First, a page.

One can expect Campbell to be fully on board with that approach. However, Wendy Sherman, Biden’s choice for Deputy Secretary of State, is an old Asia policy hand, and during her time in Bill Clinton’s administration she worked to ease tensions with Pyongyang, including helping to facilitate Madeleine Albright’s December 2000 visit to the hermit kingdom. Her appointment offers a glimmer of hope (but only a glimmer) that the administration might embrace greater flexibility in its dealings with North Korea.
It is on policy toward China, though, that the Biden foreign policy team’s statements and initial actions are the most surprising — and troubling. Biden himself had a long record of favoring cordial relations, as well as close diplomatic and economic cooperation, with China. Indeed, during the 2020 presidential campaign, Trump and his supporters routinely referred to the former Vice President as “Beijing Biden,” implying that he would appease the PRC. But American public opinion has turned sharply against China, and the Biden administration’s attitudes and policies may be reflecting that shift.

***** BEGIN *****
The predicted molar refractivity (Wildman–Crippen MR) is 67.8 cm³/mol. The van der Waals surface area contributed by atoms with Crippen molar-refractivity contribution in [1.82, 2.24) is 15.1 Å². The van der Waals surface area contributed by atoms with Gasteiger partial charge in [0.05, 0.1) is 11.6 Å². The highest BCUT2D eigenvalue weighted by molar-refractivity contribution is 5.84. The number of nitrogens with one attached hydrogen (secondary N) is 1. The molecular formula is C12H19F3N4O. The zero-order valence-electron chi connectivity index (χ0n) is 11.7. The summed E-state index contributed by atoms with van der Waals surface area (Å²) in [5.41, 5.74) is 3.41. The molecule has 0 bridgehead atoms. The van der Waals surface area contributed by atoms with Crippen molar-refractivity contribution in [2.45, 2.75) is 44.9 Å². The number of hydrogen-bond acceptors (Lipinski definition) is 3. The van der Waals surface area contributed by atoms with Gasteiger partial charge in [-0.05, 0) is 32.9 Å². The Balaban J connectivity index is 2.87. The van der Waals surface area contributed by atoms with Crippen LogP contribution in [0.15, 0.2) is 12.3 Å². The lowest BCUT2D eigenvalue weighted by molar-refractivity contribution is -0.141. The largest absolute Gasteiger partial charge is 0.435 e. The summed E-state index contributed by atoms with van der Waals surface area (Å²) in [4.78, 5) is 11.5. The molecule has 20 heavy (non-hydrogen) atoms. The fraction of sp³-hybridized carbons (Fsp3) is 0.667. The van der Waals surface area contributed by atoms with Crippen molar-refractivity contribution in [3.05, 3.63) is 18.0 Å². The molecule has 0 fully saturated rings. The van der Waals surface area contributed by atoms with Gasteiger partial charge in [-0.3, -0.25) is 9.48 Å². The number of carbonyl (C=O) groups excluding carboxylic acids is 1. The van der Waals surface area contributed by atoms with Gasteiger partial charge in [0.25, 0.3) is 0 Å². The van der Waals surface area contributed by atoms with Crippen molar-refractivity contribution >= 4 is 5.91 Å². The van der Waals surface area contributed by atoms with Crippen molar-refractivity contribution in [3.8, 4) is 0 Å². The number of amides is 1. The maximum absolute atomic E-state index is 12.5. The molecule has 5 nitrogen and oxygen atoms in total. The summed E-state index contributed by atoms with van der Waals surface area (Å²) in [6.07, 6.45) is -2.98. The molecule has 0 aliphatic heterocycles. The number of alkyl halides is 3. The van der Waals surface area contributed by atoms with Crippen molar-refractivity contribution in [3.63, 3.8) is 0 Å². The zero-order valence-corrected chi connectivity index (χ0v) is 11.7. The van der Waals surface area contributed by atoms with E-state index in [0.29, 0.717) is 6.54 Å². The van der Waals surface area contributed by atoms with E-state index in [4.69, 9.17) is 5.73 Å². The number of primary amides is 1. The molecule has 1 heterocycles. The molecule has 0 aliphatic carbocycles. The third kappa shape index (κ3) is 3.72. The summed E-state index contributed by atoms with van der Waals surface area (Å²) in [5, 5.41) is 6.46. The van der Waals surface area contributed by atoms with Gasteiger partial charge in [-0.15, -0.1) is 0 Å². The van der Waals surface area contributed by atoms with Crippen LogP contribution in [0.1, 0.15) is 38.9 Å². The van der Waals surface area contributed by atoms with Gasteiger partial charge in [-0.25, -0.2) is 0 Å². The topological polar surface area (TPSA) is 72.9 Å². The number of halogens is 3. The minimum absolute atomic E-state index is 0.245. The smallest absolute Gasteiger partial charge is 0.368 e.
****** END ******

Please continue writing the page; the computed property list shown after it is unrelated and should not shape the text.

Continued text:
Blinken startled observers when he conceded during his confirmation hearing that Trump had been right to take a tougher stand on China. The new Secretary of State’s view has not softened appreciably since he took office. On February 6, he stated the United States intended to hold Beijing strictly accountable “for its abuses of the international system.” That comment did not seem like the offer of an olive branch.